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Do you need a real estate attorney? -- Page 2

Often you just want someone who can translate the legalese. In that case, the closing agent, who is often an attorney, can be a good resource, says Shemin. "Most of the time they have dual agency, they represent both the buyer and the seller," he says. And they should answer "any questions you have, if it takes 20 minutes or an hour," he says.

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"If they say, 'We do not represent you, only the seller,' that's a big red flag," says Shemin. And it's a sign you might need your own lawyer with you.

Feel like everyone at the closing table is more interested in completing the transaction than watching out for your interests? There are two fairly simple ways to get someone on your team at closing, says Shemin.

First, buy your own title insurance. "In most states, the owner pays for title insurance," he says. But "if you get an owner's policy you are protected as a buyer. And, No. 2, then I have some representation from that title company." Expect to pay in the range of $50 to $200, he says. "It can be very reasonable. Every time I've done that, I haven't had a problem." And second, if you have a title or escrow company you use and trust, have that agent draw up the papers.

But any time you get into an atypical situation -- anything out of the ordinary -- you want your own real estate lawyer to make sure your interests are protected. Some examples:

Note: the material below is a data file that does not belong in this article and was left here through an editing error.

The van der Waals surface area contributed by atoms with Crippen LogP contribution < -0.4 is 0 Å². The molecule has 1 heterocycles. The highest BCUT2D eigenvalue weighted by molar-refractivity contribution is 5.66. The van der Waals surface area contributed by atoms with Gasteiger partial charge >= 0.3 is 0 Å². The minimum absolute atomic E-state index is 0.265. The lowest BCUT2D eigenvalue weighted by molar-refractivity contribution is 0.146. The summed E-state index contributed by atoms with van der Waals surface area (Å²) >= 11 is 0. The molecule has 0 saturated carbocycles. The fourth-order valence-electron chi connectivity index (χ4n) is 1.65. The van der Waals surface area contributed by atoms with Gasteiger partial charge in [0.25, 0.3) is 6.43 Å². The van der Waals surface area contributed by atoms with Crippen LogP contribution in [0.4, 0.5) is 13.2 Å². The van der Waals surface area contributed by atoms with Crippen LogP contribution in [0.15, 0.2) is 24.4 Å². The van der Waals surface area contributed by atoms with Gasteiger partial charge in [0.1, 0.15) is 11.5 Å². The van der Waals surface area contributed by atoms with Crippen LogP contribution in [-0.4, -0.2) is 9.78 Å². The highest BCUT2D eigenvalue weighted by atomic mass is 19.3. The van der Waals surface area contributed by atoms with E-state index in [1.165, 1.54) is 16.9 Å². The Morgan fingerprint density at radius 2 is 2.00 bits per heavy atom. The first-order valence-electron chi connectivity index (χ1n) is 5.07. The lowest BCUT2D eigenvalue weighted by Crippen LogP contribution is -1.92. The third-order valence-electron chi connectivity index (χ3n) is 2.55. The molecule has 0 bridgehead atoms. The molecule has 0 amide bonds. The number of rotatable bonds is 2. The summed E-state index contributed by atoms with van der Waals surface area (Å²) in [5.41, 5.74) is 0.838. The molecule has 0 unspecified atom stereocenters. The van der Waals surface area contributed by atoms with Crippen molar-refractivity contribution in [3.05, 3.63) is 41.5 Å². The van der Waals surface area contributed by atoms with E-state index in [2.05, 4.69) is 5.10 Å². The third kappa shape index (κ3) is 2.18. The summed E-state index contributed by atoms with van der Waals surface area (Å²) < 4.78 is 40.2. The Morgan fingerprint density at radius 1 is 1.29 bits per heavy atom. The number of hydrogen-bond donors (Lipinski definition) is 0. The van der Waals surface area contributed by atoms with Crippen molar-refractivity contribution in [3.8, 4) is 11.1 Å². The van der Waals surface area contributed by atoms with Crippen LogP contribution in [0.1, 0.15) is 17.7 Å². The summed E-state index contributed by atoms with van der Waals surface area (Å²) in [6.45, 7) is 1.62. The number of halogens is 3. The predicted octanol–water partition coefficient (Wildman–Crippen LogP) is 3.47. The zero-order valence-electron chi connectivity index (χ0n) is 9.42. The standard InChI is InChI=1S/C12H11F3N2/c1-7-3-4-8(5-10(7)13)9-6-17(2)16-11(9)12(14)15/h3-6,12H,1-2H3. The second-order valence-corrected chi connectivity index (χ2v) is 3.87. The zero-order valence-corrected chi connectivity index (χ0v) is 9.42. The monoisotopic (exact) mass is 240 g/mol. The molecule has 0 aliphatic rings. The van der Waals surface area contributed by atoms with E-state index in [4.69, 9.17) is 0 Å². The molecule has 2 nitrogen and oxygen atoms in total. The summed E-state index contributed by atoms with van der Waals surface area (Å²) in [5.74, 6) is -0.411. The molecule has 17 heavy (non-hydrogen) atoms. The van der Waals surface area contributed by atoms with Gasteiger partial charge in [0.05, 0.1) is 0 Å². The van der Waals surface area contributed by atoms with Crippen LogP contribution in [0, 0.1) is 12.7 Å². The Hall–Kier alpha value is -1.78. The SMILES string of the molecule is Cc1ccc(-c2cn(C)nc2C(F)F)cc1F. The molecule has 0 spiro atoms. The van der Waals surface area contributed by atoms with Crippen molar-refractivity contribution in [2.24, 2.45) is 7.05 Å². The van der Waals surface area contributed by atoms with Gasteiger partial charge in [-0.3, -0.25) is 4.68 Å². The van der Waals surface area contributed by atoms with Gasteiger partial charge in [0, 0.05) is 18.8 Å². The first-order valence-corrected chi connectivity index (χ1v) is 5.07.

• At closing, the seller delivers the deed in a different form than you agreed. What if you are presented with the inferior quitclaim deed instead of the more acceptable warranty deed? "The problem at most closings is that the brokers and escrow agents don't get paid unless it closes," says Jacobus. "So they are naturally inclined to encourage you to close instead of create a stink."
  • The seller starts dragging his feet. He is doing everything he can to kill the deal, and you suspect he's gotten a higher offer. "An attorney would threaten to file suit and file a lis pendens, which clouds the title because you have an equitable claim to buy the property," says Jacobus.
  • At closing, you find out there is a title defect. "An IRS lien pops up," says Jacobus. "Somebody's got to be able to tell you what your rights are. The seller always says, 'It's a mistake. Let's go ahead and close.'"
  • The seller is pledging an ongoing responsibility to the property. Is he still making repairs or promising to remedy a particular problem if it reoccurs? Get it in your contract and have an attorney look over the wording, says Jack Guttentag, author of "The Mortgage Encyclopedia" and professor emeritus of finance at the Wharton School at the University of Pennsylvania.

If you're a first-time buyer or you're buying an investment property, a couple of hours of an attorney's time are just inexpensive insurance.

A few days before one closing, Shemin's attorney discovered that the owner had recently sold the property to someone else. But the seller hadn't yet filed the paperwork at the courthouse. His attorney immediately filed a copy of the contract, beating the other claimant and clouding the title for any other prospective buyers.

To prevent a similar situation, many states allow an attorney to file either the contract or an affidavit saying you have an interest in the property and are preparing to close within a specific time period, says Shemin. But it's a maneuver that requires some legal expertise.

"That protects people," he says. "It's protected me many times."

 
 
-- Posted: May 16, 2005
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